Saturday, May 31, 2008

Cleaned Out Your Freezers Lately?

I don't know what got into us! I guess it was the oppressive heat--almost 95 today and it's still May. Anyway, this morning we decided to clean out the refrigerator freezer. I won't even tell you what all we found in there. Suffice it to say, we threw away a lot; then we wiped it down good and got it all put back together. Bad job done! Then...TFR says let's clean out the big freezer outside. Same deal--we threw away a lot. Anyway, we have nice clean freezers on the inside, and TFR even cleaned the door on the big one. We even have a little shelf space now.

Well, I guess that got me in the mood, so I began cleaning out drawers, and this afternoon, while he was at the farm "tinkering", I cleaned out drawers in the bathroom---out of date stuff, hairbrushes, makeup, hairspray, toothpaste---and on and on. Three more small garbage bags full to throw away. Feels good!

Back to the freezers; I found stuff I didn't know I had. So tomorrow for lunch, I'll cook a pork loin stuffed with with cornbread, figs, onion, and celery and little white peas. We'll see how that turns out.

So for all that work, I feel like we accomplished something---and I have Sunday lunch planned!

Thursday, May 29, 2008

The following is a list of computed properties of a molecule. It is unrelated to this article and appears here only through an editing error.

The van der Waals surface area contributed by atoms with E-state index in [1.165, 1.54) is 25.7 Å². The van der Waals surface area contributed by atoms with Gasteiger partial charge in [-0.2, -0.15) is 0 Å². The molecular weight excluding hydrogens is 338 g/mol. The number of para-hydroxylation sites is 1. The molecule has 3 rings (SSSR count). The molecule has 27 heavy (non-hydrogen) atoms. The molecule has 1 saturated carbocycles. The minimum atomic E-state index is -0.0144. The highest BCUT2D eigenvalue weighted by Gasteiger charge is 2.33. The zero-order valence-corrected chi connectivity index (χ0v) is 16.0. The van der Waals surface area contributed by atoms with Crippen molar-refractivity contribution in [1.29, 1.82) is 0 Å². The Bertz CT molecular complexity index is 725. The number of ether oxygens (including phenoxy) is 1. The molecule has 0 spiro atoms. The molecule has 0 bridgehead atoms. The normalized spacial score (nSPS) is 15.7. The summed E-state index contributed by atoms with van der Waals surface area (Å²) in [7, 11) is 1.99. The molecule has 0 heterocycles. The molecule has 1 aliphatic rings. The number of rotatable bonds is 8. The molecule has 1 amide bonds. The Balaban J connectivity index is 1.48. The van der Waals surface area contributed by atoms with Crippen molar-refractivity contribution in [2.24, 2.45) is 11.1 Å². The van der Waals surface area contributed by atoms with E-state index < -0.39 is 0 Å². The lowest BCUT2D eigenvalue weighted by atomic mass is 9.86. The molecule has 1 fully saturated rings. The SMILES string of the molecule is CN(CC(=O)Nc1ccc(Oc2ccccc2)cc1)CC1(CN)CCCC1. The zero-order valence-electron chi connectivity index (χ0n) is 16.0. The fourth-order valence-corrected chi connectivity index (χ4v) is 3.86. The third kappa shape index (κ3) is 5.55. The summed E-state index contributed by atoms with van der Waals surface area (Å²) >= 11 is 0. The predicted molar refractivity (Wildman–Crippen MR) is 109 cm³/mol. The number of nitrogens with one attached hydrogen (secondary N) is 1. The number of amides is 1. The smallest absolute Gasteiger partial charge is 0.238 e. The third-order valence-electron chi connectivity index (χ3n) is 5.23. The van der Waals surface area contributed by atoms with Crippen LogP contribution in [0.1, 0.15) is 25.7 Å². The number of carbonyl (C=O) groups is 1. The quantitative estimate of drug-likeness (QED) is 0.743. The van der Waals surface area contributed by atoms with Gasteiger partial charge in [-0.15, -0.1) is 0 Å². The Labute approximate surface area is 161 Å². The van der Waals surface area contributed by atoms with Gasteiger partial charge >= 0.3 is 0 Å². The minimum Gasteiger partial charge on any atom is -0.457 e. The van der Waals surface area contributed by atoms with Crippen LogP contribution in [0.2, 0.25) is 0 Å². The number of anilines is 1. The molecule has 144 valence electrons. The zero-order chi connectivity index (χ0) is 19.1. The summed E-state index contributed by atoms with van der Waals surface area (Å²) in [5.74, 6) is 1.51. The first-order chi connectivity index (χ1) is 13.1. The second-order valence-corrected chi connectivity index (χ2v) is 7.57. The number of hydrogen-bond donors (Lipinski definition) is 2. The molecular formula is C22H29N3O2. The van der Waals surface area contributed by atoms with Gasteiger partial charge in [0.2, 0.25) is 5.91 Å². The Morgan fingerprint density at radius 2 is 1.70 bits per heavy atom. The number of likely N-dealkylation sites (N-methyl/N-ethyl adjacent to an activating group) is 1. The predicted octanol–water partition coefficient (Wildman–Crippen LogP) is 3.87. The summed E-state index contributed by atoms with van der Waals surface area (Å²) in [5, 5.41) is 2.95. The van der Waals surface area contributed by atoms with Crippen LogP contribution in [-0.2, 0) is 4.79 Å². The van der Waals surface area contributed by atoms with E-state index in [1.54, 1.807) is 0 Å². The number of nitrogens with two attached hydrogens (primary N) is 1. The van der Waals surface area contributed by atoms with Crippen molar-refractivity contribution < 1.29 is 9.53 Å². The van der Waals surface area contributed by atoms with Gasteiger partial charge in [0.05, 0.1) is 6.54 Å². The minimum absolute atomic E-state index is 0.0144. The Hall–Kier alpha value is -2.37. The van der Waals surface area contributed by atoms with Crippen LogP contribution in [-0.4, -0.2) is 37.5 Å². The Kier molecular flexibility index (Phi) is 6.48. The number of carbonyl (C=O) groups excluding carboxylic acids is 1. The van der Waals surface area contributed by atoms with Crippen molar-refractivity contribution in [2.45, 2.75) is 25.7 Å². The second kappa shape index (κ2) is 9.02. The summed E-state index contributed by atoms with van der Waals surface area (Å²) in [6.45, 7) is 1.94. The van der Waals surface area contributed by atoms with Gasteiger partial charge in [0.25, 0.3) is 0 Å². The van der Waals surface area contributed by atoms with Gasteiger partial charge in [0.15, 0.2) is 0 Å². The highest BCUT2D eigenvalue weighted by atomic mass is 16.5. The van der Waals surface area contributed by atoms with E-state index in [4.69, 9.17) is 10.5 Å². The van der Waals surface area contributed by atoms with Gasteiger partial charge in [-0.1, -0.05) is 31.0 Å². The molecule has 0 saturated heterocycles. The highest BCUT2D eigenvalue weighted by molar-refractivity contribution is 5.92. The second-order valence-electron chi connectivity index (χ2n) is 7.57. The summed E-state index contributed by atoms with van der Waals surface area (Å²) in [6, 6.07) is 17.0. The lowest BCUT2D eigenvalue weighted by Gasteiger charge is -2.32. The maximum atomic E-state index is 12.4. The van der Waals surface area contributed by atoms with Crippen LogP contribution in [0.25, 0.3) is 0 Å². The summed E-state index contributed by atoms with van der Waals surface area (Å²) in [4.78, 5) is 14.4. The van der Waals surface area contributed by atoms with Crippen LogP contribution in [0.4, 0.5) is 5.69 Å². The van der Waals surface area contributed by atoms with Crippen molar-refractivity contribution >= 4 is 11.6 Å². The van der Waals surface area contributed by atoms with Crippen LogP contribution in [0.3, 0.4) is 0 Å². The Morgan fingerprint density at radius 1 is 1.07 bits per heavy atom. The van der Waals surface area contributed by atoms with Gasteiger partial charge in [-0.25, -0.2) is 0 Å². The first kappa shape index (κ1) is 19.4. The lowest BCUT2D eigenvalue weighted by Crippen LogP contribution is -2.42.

Family, Flag, and Fun

We spent Memorial Day Weekend at the Lake. It was a lovely weekend--great weather, lots of people out having a good time, and so many flags flying. We did not forget to say a little prayer for our women and men in uniform, both now and in the past.

I took this picture of our flag flying on the deck with the blue sky and trees behind it.

For more Skywatch Friday, please visit Tom.

Tuesday, May 27, 2008

TT #11 For Better or Worse

My favorite comic strip is Lynn Johnston's For Better or Worse. I have enjoyed it for twenty years or so, at least since our son grew up and moved us past the Calvin and Hobbes stage.
We have raised our family with John, Elly, Michael, Elizabeth, and April Patterson. I am saddened to know that the story-line, as I have loved it, will end this fall. In this TT, I want to list the things I like about For Better or Worse.